2019 NBA draft prospect Robert Franks: 'I've been an underdog, somebody that gets overlooked'

2019 NBA draft prospect Robert Franks: 'I've been an underdog, somebody that gets overlooked'


2019 NBA draft prospect Robert Franks: 'I've been an underdog, somebody that gets overlooked'

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After four years at Washington State, 6-foot-9 forward Robert Franks will participate at the G League Elite Camp before the 2019 NBA Draft.

Franks took home Most Improved Player in the Pac-12 Conference during the 2017-18 season and then made All Pac-12 First-Team as a senior, leading the conference in points per game and effective field goal percentage. He also had the second-best three-point percentage in the Pac-12.

With a 7-foot-3 measured wingspan and an improved body this offseason, he enters the draft as one of the most efficient shooters who can use his size to create near the basket and on defense with better focus as well. He spoke to HoopsHype about how he has prepared for the NBA.

I’d love to hear about how you have been preparing for the draft since graduating from Washington State. 

RF: I came to Florida about five weeks ago and have been working out with coach David Thorpe. We have been a rigorous three-a-day schedule for morning, afternoon and night. He has really pushed me; he is one of the best in the business. He has changed my game from senior year of college to now six weeks later, something better, and it is really impressive.

How important has it been working with someone who has trained shooters who have been so successful in the NBA, knowing that is one of your best traits? 

RF: That has been a big-time help because he has reached out to some of the clients that he has worked out and they have given me great advice about how to do this process and handle myself. Kevin Martin came down and gave me a great talk during one of my workouts. Coach has really given me the ins and outs and has helped me perfect my craft, which really has me on the up-rise.

When he appeared on an ESPN podcast with Zach Lowe, Coach Thorpe compared you to Milwaukee’s Khris Middleton. How does the 2019 All-Star feel similar to you? 

RF: I think it’s a spot-on comparison because of his size and length. But also his body structure and how he moves and how he shoots and dribbles and his abilities on the court are kind of near the same as mine. It’s just great to see a guy like that being successful in the league and me getting compared to him is very heartwarming and gives me a good idea of what I can potentially be in the NBA.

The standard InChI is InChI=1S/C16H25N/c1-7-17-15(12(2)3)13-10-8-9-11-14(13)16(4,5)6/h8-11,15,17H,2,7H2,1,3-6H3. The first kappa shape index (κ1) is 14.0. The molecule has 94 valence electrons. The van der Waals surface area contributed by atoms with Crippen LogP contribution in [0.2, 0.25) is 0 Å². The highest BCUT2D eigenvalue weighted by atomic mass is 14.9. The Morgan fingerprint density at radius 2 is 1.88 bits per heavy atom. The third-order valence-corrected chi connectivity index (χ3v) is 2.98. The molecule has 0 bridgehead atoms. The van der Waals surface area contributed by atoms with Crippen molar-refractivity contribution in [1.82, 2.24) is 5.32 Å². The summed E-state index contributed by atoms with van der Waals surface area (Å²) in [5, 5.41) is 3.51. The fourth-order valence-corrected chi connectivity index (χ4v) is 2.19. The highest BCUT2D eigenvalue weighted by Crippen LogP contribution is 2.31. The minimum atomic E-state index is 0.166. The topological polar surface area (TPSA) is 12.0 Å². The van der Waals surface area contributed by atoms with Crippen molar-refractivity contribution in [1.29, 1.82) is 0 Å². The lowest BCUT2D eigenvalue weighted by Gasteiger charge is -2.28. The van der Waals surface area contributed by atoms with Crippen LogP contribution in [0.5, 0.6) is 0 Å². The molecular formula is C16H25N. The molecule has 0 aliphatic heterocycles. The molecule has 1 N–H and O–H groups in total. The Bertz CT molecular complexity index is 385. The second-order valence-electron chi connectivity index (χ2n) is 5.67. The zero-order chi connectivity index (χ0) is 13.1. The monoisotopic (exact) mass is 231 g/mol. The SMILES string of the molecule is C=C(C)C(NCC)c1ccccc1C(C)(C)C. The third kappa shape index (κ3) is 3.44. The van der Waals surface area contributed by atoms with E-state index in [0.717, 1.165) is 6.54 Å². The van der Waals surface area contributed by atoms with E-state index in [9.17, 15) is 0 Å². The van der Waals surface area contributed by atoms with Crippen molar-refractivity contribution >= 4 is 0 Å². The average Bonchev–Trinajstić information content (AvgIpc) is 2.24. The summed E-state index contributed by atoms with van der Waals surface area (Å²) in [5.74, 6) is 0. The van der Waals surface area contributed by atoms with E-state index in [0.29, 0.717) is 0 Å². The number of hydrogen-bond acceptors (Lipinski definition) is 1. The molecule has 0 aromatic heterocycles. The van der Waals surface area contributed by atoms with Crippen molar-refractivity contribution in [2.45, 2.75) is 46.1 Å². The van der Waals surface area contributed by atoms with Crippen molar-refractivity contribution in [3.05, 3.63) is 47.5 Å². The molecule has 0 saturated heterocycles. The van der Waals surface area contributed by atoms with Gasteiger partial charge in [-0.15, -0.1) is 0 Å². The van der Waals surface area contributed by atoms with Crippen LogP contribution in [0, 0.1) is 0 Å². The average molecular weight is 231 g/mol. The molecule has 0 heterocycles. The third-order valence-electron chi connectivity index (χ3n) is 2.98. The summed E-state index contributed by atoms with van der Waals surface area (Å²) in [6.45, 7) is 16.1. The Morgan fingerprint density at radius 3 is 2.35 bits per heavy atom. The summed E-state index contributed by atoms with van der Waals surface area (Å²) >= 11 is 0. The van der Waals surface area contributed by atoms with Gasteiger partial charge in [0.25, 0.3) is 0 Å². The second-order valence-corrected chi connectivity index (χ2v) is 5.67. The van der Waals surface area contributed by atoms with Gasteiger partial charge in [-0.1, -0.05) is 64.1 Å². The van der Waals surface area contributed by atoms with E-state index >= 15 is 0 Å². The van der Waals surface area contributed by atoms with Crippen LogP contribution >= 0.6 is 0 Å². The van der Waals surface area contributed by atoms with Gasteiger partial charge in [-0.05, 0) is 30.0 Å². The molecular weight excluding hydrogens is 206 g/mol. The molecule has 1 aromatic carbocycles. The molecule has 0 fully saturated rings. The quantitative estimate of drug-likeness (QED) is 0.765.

You tested the waters for the 2018 NBA draft. How much has that helped you go through the process for a second time thus far? 

RF: That really helped me big time, just for my confidence. Last year, I had the option to go back to school. I don’t think I was all in. To be honest, a lot of teams said I should stay in the draft. But I felt like I wasn’t ready both mentally and physically. I knew I was able to improve my game some more, which I was able to do. This year, my only focus is the NBA. I think that has propelled me to work even harder and give me greater confidence.

How important was it for you to get your degree during your college experience as well?

RF: It was huge. I got my degree in Social Science Humanities with a minor in Sports Management. I’m a sports guy and after basketball, I’m going to be involved in sports. It was big for my family, too, because I was the first in my family to graduate.

Where do you think you are going to stand out the most during the pre-draft process?

RF: They’re going to see my body transformation from my senior year until now and they are going to be very eager and surprised. They will see the way I compete hard and shoot the ball and I have a very high basketball IQ. All of those things are going to benefit me very well during this process. I want the teams to know I’m a respectful, kind and positive guy. I’m somebody that does not want drama. I’m going to move like a professional and talk highly of my teammates no matter the situation. I’m a great teammate and never selfish and very selfless. I’m a high-character guy. I feel like the NBA loves to see that.

What are some of the top motivators for your work ethic and grinding so hard all of the time?

RF: I’m top of the line in that category. Whenever I get the opportunity to get a day off, it really eats me up sitting at home and not working out knowing I did not get better. I really don’t like days off. I like to take advantage of every day to get better. I think that’s a character trait that started in the summer between my sophomore and junior year. My work ethic clicked and once that killer mentality came, I was able to expand my game and show what I can do. I got a better role on the team, too. So all of those pieces really helped me. Knowing how hard I worked, I don’t want to go backward. I only want to go forward and improve. I never want to sit around. It clicked for me. I was at the bottom. You started at 270. Let’s not go back that way. That’s what drives me to keep working harder and harder.